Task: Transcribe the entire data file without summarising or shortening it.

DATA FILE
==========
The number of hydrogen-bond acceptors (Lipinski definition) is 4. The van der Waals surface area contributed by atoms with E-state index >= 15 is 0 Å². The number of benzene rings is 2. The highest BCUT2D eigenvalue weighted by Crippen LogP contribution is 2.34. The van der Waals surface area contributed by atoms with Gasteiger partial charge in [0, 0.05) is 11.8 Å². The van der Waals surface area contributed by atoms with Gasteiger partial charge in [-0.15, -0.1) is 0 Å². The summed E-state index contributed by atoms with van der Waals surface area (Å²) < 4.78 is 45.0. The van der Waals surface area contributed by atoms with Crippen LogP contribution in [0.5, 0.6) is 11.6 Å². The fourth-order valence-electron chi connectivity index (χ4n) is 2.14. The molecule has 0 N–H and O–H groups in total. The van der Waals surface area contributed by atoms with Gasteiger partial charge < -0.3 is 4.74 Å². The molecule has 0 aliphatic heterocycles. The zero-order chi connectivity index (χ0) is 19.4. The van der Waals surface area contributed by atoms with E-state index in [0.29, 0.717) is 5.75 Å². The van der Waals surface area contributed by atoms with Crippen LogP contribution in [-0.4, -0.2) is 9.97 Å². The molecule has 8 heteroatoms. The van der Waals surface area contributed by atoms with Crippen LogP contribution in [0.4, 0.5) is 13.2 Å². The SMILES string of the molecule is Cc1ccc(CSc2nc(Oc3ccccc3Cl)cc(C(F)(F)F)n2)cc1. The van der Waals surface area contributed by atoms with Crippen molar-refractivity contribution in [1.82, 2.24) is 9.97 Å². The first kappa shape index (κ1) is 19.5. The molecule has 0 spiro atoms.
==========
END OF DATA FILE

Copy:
The number of hydrogen-bond acceptors (Lipinski definition) is 4. The van der Waals surface area contributed by atoms with E-state index >= 15 is 0 Å². The number of benzene rings is 2. The highest BCUT2D eigenvalue weighted by Crippen LogP contribution is 2.34. The van der Waals surface area contributed by atoms with Gasteiger partial charge in [0, 0.05) is 11.8 Å². The van der Waals surface area contributed by atoms with Gasteiger partial charge in [-0.15, -0.1) is 0 Å². The summed E-state index contributed by atoms with van der Waals surface area (Å²) < 4.78 is 45.0. The van der Waals surface area contributed by atoms with Crippen LogP contribution in [0.5, 0.6) is 11.6 Å². The fourth-order valence-electron chi connectivity index (χ4n) is 2.14. The molecule has 0 N–H and O–H groups in total. The van der Waals surface area contributed by atoms with Gasteiger partial charge < -0.3 is 4.74 Å². The molecule has 0 aliphatic heterocycles. The zero-order chi connectivity index (χ0) is 19.4. The van der Waals surface area contributed by atoms with E-state index in [0.29, 0.717) is 5.75 Å². The van der Waals surface area contributed by atoms with Crippen LogP contribution in [-0.4, -0.2) is 9.97 Å². The molecule has 8 heteroatoms. The van der Waals surface area contributed by atoms with Crippen LogP contribution in [0.4, 0.5) is 13.2 Å². The SMILES string of the molecule is Cc1ccc(CSc2nc(Oc3ccccc3Cl)cc(C(F)(F)F)n2)cc1. The van der Waals surface area contributed by atoms with Crippen molar-refractivity contribution in [1.82, 2.24) is 9.97 Å². The first kappa shape index (κ1) is 19.5. The molecule has 0 spiro atoms.